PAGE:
BACKGROUND: The effect of supplementing unscreened adults with vitamin D3 on mortality is unclear. We aimed to determine whether monthly doses of vitamin D3 influenced mortality in older Australians. METHODS: We did a randomised, double-blind, placebo-controlled trial of oral vitamin D3 supplementation (60 000 IU per month) in Australians 60 years or older who were recruited across the country via the Commonwealth electoral roll. Participants were randomly assigned (1:1), using automated computer-generated permuted block randomisation, to receive one oral gel capsule of either 60 000 IU vitamin D3 or placebo once a month for 5 years. Participants, staff, and investigators were blinded to study group allocation. The primary endpoint was all-cause mortality assessed in all participants who were randomly assigned. We also analysed mortality from cancer, cardiovascular disease, and other causes. Hazard ratios (HRs) and 95% CIs were generated using flexible parametric survival models. This trial is registered with the Australian New Zealand Clinical Trials Registry, ACTRN12613000743763. FINDINGS: Between Feb 14, 2014, and June 17, 2015, we randomly assigned 21 315 participants, including 10 662 to the vitamin D group and 10 653 to the placebo group. In 4441 blood samples collected from randomly sampled participants (N=3943) during follow-up, mean serum 25-hydroxy-vitamin D concentrations were 77 (SD 25) in the placebo group and 115 (SD 30) nmol/L in the vitamin D group. Following 5 years of intervention (median follow-up 5·7 years [IQR 5·4-6·7]), 1100 deaths were recorded (placebo 538 [5·1%]; vitamin D 562 [5·3%]). 10 661 participants in the vitamin D group and 10 649 participants in the placebo group were included in the primary analysis. Five participants (one in the vitamin D group and four in the placebo group) were not included as they requested to be withdrawn and their data to be destroyed. The HR of vitamin D3 effect on all-cause mortality was 1.04 [95% CI 0·93 to 1·18]; p=0·47)and the HR of vitamin D3 effect on cardiovascular disease mortality was 0·96 (95% CI 0·72 to 1·28; p=0·77). The HR for cancer mortality was 1·15 (95% CI 0·96 to 1·39; p=0·13) and for mortality from other causes it was 0·83 (95% CI 0·65 to 1·07; p=0·15). The odds ratio for the per-protocol analysis was OR 1·18 (95% CI 1·00 to 1·40; p=0·06). In exploratory analyses excluding the first 2 years of follow-up, those randomly assigned to receive vitamin D had a numerically higher hazard of cancer mortality than those in the placebo group (HR 1·24 [95% CI 1·01-1·54]; p=0·05). INTERPRETATION: Administering vitamin D3 monthly to unscreened older people did not reduce all-cause mortality. Point estimates and exploratory analyses excluding the early follow-up period were consistent with an increased risk of death from cancer. Pending further evidence, the precautionary principle would suggest that this dosing regimen might not be appropriate in people who are vitamin D-replete. FUNDING: The D-Health Trial is funded by National Health and Medical Research Council.


Assuntos
Doenças Cardiovasculares , Adulto , Idoso , Austrália/epidemiologia , Doenças Cardiovasculares/tratamento farmacológico , Doenças Cardiovasculares/prevenção & controle , Colecalciferol/uso terapêutico , Suplementos Nutricionais , Método Duplo-Cego , Humanos , Vitamina D , Vitaminas/uso terapêutico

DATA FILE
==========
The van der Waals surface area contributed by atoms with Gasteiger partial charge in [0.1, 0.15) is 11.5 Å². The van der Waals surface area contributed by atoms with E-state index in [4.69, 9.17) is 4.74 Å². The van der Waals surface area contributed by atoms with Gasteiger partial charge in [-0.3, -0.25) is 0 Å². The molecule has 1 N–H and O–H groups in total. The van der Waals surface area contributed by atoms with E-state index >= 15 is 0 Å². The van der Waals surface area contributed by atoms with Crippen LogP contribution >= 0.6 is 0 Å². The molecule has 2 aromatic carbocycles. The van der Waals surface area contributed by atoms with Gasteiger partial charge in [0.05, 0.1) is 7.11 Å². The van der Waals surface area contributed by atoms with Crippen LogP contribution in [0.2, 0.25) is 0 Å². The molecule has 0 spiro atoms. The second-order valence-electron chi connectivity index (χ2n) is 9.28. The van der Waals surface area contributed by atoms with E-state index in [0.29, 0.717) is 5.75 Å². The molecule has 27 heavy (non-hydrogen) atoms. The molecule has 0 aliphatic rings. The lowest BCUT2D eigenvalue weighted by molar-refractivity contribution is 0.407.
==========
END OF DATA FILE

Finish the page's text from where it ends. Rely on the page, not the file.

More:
12.
Cancer Med ; 11(4): 1145-1159, 2022 02.
Artigo em Inglês | MEDLINE | ID: mdl-35048536

RESUMO

BACKGROUND: Mechanisms underlying the adiposity-cancer relationship are incompletely understood. We quantified the mediating roles of C-reactive protein (CRP), leptin, fasting insulin, and estradiol in the effect of adiposity on estrogen receptor (ER)-positive breast, endometrial, and colorectal cancer risk in postmenopausal women. METHODS: We used a case-cohort study within the Women's Health Initiative Observational Study, analyzed as a cumulative sampling case-control study. The study included 188 breast cancer cases, 98 endometrial cancer cases, 193 colorectal cancer cases, and 285 controls. Interventional indirect and direct effects on the risk ratio (RR) scale were estimated using causal mediation analysis. RESULTS: For breast cancer, the total effect RR for BMI ≥30 versus ≥18.5-<25 kg/m2 was 1.87 (95%CI,1.11-3.13). The indirect effect RRs were 1.38 (0.79-2.33) through leptin and CRP, 1.58 (1.17-2.43) through insulin, and 1.11 (0.98-1.30) through estradiol. The direct effect RR was 0.82 (0.39-1.68). For endometrial cancer, the total effect RR was 2.12 (1.12-4.00). The indirect effect RRs were 1.72 (0.85-3.98) through leptin and CRP, 1.42 (0.96-2.26) through insulin, and 1.24 (1.03-1.65) through estradiol. The direct effect RR was 0.70 (0.23-2.04). For colorectal cancer, the total effect RR was 1.70 (1.03-2.79). The indirect effect RRs were 1.04 (0.61-1.72) through leptin and CRP, 1.36 (1.00-1.88) through insulin, and 1.02 (0.88-1.17) through estradiol. The direct effect RR was 1.16 (0.58-2.43). CONCLUSION: Leptin, CRP, fasting insulin, and estradiol appear to mediate the effect of high BMI on cancer risk to different extents, with likely varying degrees of importance between cancers. These insights might be important in developing interventions to modify obesity-associated cancer risk in postmenopausal women.